At some point last week I decided I was done with my English paper piecing project. It had morphed from my original plan, and once I reached a certain point I really had no idea where to take it (especially since I was just feeling done with it mentally). I didn't feel like doing more stitching, and I was wary of making this into a quilt as I'm always unsure of the sturdiness of my hand stitches (the worry was for naught as the stitching held up beautifully through all of the following--so I guess that's something).
My original plan involved making this a wall hanging of some sort, with the orange as the center 'hub' and the pink flowers circling around it. I was thinking of framing it but convinced myself it wasn't really frame worthy. So my mother and I concocted a scheme of covering a canvas in fabric and mounting this on it. Problem one: a canvas does not exist in the size I was looking for. So we had another brilliant idea of enlarging the canvas with some folded posterboard pieces and some fiberfill to give it some sturdiness. So far so good. Honestly. It was up to size and didn't look bad and felt sturdy enough.
Then we very tightly pulled some pretty green fabric around the canvas and tacked it in place. We're still OK at this point. I had originally pulled all of my hexie papers out of their fabric shapes. When we laid the piece on the green fabric you could see all the seams and the green showing through. So we both sat there cramming all these little bits of paper back in. We were getting a bit testy at this point, but kept at it. After a convincing press everything really did look hunky dory.
And then....ugh. I had decided that Mod Podge was the way to go with this. We had everything carefully centered and all that jazz, and then we proceeded to slather Mod Podge on everything to stiffen it and tack it down. I now have a question for you. Do you know what happens to paper when it gets wet? It curls. And not attractively. The edges didn't want to lay flat, no matter what we did. And because the papers were essentially loose in there (as I had ripped them out of their glued snugness) that fabric was not laying nicely either. At this precise moment I said to my mumsy "You know what I should have done? Stitched this to the green fabric and some quilt batting and then stretched that around the canvas." She gave me one of those looks like I imagine people give right before they beat the $*&# out of someone.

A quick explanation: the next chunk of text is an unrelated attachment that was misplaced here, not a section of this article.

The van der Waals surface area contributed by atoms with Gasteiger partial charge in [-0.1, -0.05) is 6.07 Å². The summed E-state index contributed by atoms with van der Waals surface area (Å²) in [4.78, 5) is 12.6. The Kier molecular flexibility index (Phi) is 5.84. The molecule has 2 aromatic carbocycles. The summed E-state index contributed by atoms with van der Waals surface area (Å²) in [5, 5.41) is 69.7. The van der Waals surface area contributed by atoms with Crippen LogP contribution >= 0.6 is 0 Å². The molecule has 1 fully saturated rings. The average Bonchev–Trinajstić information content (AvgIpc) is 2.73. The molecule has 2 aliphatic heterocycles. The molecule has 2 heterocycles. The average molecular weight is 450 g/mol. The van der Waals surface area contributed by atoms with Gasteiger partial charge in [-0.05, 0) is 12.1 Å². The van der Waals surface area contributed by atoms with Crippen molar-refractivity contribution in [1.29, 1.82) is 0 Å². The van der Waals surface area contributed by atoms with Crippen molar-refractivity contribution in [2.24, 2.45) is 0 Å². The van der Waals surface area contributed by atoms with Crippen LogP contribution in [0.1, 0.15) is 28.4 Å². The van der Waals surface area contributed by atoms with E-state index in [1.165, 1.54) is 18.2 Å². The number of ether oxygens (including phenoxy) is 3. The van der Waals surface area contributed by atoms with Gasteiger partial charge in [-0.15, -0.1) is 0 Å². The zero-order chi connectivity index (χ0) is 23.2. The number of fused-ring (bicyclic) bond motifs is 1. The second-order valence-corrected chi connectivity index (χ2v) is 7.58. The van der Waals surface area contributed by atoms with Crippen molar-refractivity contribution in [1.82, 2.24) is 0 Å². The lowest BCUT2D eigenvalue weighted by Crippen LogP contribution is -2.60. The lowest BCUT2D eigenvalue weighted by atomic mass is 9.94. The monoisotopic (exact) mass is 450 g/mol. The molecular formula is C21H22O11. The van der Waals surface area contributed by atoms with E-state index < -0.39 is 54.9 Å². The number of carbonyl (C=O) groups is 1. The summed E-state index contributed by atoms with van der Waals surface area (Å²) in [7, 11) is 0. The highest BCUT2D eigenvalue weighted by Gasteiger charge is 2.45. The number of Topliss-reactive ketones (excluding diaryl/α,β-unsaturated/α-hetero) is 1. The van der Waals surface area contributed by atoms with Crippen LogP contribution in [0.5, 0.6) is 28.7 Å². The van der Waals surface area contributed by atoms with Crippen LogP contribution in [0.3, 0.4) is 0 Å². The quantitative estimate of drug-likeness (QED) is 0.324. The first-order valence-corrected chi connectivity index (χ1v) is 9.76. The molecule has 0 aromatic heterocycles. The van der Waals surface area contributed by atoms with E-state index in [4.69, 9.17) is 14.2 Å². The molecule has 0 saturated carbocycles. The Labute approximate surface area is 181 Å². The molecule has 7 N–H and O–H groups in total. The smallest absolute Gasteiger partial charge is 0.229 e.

Since things look better in the morning, we left it. And in the morning...it was not better. It was a wrinkly crinkled mess. I'm not sure what numbered brilliant idea we're up to here, but I think it's maybe the fifth? We very carefully peeled the whole thing off and removed the papers. And because Mod Podge washes so easily out of brushes with soap and water it would surely wash out of the fabric, right? Yeah, no. After googling, and then trying various things that I was hoping would work as a solvent (Goo Off, WD40, nail polish remover, and rubbing alcohol) I was no further. You know how MP looks before it dries? Kind of white? That's how this looked now. I rinsed it really well and laid it flat to dry, and wondered just what I would do. My temper was flaring and I was going to throw it out, but my mother convinced me not to.
Here's something you shouldn't do: iron something when all of the aforementioned has happened to it, but most importantly when there's Mod Podge on it. No, I didn't wreck the iron but it certainly did not make things flat and pretty again. This was one wrinkly mess. I couldn't even summon a specific emotion at this time. I know this is a lot of wordage and no pictures, but I just couldn't bear photographic evidence of this misadventure.